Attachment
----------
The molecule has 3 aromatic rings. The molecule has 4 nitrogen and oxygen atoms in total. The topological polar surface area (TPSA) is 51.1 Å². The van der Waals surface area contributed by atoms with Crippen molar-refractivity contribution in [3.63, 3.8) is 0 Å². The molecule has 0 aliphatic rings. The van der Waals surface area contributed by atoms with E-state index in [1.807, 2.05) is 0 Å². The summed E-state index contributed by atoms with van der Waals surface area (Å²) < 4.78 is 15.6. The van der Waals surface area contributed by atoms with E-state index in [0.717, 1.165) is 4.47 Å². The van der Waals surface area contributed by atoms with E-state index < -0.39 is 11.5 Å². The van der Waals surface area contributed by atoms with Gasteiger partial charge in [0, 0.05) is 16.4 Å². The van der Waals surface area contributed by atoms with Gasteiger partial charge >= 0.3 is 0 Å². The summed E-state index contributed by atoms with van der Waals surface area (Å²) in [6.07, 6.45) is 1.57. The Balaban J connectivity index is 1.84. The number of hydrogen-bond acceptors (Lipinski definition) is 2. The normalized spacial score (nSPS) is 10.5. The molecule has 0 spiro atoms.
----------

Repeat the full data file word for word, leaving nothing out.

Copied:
The molecule has 3 aromatic rings. The molecule has 4 nitrogen and oxygen atoms in total. The topological polar surface area (TPSA) is 51.1 Å². The van der Waals surface area contributed by atoms with Crippen molar-refractivity contribution in [3.63, 3.8) is 0 Å². The molecule has 0 aliphatic rings. The van der Waals surface area contributed by atoms with E-state index in [1.807, 2.05) is 0 Å². The summed E-state index contributed by atoms with van der Waals surface area (Å²) < 4.78 is 15.6. The van der Waals surface area contributed by atoms with E-state index in [0.717, 1.165) is 4.47 Å². The van der Waals surface area contributed by atoms with E-state index < -0.39 is 11.5 Å². The van der Waals surface area contributed by atoms with Gasteiger partial charge in [0, 0.05) is 16.4 Å². The van der Waals surface area contributed by atoms with Gasteiger partial charge >= 0.3 is 0 Å². The summed E-state index contributed by atoms with van der Waals surface area (Å²) in [6.07, 6.45) is 1.57. The Balaban J connectivity index is 1.84. The number of hydrogen-bond acceptors (Lipinski definition) is 2. The normalized spacial score (nSPS) is 10.5. The molecule has 0 spiro atoms.